UK latest Country Risk outlook

Discussion in 'Economics' started by Fundamental, Jul 2, 2010.

  1. The biggest country risk factor the UK has had to face and the one that could still jeopardize its AAA Sovereign rating has been its fiscal situation. Concerns have also been voiced regarding policy commitment and ability to pass through controversial legislation aimed at tackling government finances given a hung parliament. Although the emergency budget passed by the new coalition government would reduce expected cumulative debt from the previously forecast 90% of GDP by March 2014, it is still likely to rise to well over 80% from the current level of just over 60% - and this is providing resulting fiscal tightening will not endanger economic recovery. The major culprit for the debt escalation has been the cost of the recent financial bailout and subsequent stimulus package, but the situation has certainly not been helped by the previous Labour government’s policy of running spending fuelled deficits over a period of economic growth that should have yielded budget surpluses.

    Signs of recent economic recovery have largely been attributed to both monetary and fiscal stimulus packages, as well as unprecedented sums expended to support the country’s financial system. There are concerns that once these measures are withdrawn, future growth will suffer. Indeed, current plans to cut public spending and reduce taxes could seriously undermine economic recovery and would have certainly risked a double dip recession and a compound debt spiral were it not for a continuation of extremely loose monetary policy (a combination of near zero base rates and monetary easing)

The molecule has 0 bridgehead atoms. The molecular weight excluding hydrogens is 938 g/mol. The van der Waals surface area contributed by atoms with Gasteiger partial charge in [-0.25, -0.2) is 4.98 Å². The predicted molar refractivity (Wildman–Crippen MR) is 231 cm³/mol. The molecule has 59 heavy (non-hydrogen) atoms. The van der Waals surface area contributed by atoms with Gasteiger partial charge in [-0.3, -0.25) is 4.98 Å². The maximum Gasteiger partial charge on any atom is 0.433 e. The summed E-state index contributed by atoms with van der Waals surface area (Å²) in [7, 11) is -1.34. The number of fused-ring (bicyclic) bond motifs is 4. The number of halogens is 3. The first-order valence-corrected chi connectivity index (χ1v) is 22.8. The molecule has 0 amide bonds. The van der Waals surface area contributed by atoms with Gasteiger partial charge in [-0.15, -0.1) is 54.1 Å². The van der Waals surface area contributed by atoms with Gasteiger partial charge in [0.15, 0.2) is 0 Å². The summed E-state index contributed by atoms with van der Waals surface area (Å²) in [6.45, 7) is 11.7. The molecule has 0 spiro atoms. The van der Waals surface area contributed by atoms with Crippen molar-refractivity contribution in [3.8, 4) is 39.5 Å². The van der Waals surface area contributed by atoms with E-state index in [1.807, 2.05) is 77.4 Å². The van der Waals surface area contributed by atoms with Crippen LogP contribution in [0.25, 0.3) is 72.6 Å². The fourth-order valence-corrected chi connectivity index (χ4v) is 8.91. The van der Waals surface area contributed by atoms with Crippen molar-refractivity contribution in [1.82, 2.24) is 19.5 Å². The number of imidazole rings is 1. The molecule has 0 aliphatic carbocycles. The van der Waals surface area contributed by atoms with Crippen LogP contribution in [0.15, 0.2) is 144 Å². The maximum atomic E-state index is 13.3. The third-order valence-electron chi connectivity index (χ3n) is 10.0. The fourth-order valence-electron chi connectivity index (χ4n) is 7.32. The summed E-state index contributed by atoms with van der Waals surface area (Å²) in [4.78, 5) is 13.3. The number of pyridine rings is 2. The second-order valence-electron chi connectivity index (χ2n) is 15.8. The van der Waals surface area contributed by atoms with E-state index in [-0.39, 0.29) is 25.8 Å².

In an extreme situation, a fiscal crisis could lead to some domestic capital flight, severe pound weakness and a sell-off in UK government bonds. The Bank of England would in such an instance be forced to hike rates to shore up confidence in monetary police and stabilize the currency. Under the scenario, yields of 10-year UK gilts could increase by 150 basis points which would raise borrowing costs to well over 5%, further increasing the cost to the taxpayer. This would greatly complicate the task of funding Britain’s budget deficit. Furthermore, a downgrading of the country’s AAA rating would also greatly increase financing costs.

    On a more positive note, the existence of a grand coalition government is likely to take the sting out of the unpopular measures that may need to be undertaken. The burdens of some decisions could for instance be shouldered by the government’s junior partner (the Liberal Democrats). Historically, the UK has also a good record of fiscal consolidation. Public debt far exceeded current levels especially following wars (156% GDP in 1784 and 238% following the Second World War). It must also be noted that the average maturity of UK government debt is longer than elsewhere in Europe – about 14 years compared with 7 in Greece, consequently immanent dangers of default are far less likely.